1. Not all, by any means, Stephen 🙂 This country is peppered with them, and I feel I have only scratched the surface! Each one teaches me something new about this particular creature. Splendid malevolence, he has.

  2. Ah, Kate, you’ve stepped into the morass that is dragonlore: you’ll never extricate yourself! I’ve several books on the topic and the subject is a confused neverending story: don’t get me started! Great pics by the way — the Fleet Street figures are easy to miss unless you look up, aren’t they?

    1. They are. Most cool, when you do, though. Can you recommend a dragon lore book to start with? I need something which traces the changes in the portrayal of dragons across Europe.

      1. A slim but useful volume that I can recommend is
        Carl Lofmark (edited by G A Wells) A History of the Red Dragon (Welsh Heritage Series No 4, Carreg Gwalch 1995, ISBN 0863813178).
        Though ostensibly about the Welsh dragon, there’s useful discussion on origins and its travel through time and space across Europe.

        A former correspondent, Alastair McBeath, is knowledgeable about the relation of meteors to dragons seen in the sky. You might be able to download a PDF from this link (it’s an introduction to Eastern European lore on this subject), or I could send it to you separately. The article cites the Lofmark book I mention above.

        Whatever you do don’t look out Explore Dragons, which I reviewed rather unfavourably.

        Hope that helps, Kate!

  3. When I went all dragonological with one of my books, and studied dragons, wyverns, gryphons and the like, I came to the conclusion that wyverns predated dragons. In envisaging a flying mythical monster, the first steps would have been bird-like, my logic tells me; thus the two-legged avian ones. Then the four-legged reptilian or animal versions would have been a later refinement.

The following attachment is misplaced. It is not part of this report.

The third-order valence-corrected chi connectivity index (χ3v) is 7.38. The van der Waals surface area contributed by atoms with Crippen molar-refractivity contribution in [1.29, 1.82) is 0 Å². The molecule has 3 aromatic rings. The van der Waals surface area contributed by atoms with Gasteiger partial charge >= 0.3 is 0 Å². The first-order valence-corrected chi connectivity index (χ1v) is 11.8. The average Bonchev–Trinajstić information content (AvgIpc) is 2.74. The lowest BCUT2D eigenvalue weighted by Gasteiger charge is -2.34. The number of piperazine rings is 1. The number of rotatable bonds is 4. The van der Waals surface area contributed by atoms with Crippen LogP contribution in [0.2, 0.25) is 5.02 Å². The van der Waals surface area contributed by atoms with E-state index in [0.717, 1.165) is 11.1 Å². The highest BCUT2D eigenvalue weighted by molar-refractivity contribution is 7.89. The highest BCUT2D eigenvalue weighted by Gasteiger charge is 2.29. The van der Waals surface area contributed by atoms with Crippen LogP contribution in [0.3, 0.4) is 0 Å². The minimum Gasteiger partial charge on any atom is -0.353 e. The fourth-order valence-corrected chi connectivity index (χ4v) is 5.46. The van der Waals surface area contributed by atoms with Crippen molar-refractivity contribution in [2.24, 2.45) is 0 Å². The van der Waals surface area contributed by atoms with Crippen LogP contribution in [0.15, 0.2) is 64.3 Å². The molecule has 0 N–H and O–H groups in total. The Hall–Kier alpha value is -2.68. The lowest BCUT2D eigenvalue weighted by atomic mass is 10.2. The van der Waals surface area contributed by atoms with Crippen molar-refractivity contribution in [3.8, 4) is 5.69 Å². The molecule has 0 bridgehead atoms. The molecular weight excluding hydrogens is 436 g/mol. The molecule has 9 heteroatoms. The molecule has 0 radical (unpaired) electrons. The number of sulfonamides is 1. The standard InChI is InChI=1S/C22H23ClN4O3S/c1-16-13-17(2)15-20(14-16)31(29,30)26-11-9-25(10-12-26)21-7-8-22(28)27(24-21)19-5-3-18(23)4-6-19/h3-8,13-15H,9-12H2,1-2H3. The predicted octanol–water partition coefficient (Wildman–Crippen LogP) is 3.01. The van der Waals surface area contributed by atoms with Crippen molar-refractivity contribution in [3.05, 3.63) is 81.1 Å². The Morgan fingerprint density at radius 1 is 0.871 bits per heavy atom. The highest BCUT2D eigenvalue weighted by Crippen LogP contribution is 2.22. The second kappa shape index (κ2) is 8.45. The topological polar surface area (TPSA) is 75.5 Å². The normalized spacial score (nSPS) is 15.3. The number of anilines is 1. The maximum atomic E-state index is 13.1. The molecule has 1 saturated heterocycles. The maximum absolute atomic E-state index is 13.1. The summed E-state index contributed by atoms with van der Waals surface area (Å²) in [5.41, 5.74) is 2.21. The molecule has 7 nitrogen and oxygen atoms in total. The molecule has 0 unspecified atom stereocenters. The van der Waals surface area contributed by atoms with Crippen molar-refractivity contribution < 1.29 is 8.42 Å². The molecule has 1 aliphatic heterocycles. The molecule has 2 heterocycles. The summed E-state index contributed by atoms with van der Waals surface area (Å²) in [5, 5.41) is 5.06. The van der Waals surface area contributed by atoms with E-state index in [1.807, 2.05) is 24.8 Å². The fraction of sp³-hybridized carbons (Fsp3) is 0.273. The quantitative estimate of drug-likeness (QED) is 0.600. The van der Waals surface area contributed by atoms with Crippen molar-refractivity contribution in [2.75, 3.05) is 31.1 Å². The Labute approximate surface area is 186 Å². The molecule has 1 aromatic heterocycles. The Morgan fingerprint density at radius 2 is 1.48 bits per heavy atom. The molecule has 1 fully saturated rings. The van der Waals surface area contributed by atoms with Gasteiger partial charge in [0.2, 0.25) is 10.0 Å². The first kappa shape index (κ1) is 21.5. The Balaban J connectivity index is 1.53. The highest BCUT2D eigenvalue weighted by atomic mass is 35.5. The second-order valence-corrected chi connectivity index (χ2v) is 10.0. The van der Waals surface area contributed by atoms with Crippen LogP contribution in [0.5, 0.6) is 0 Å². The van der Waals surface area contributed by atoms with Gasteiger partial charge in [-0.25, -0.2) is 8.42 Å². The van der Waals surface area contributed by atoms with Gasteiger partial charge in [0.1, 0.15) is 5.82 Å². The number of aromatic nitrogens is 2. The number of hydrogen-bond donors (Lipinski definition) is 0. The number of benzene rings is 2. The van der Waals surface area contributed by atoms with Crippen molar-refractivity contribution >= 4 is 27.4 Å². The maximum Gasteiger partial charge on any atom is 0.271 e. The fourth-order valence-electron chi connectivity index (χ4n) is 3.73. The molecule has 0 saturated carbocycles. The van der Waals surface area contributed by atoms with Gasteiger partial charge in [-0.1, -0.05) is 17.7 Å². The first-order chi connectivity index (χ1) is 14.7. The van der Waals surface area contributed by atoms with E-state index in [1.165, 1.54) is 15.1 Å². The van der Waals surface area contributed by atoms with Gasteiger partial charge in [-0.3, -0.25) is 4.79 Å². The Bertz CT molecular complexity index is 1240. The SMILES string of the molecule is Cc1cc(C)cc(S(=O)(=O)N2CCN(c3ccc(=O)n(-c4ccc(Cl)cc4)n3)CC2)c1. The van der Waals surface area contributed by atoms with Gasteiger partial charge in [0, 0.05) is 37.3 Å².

4. I would call the four-legged creature rampant a griffin or gryphon, which is supposed to be a lions body and an eagle’s head. I’d never heard the difference between dragons and wyverns before, but counting the gargoyles as well I’m struck as I visit these images you’ve posted by how often we see them sporting faces that much resemble dogs. This is even in line with classic Chinese depictions of dragons, especially the festival costumes that you might see in a movie.

  5. I like the gryphon (?) in the belltower at St. John the Baptist’s in your picture. His body looks like a crouching lion, he has talons, lovely wings and a face like a mastiff or disgruntled bear with little ears. The proportion in some of those medieval depictions is bizarre. I see that wyvern or dragon up there and he is the same size almost as the two pigeons, unless they are giant pigeons. I don’t know where the artists and sculptors came up with these alligator-looking faces.

    1. Nor me, Gale, and I find it really absorbing that the same creature seems to pup up all over the place and people never quite recognise or name him. I feel sure there is more to his history than we yet know.

  6. I’ve always imagined Satan as a dragon and as a midget who wears a very, very tall top hat. Those two don’t go together, do they? But I can totally see the dragon connection from the painting at Winchester.

  7. Really interesting Kate. My first car was a Vauxhall Wyvern, it had a wonderful crest on the steering wheel with a Wyvern waving a flag. I think Vauxhall still use this image on some cars. I wonder what the historical link is?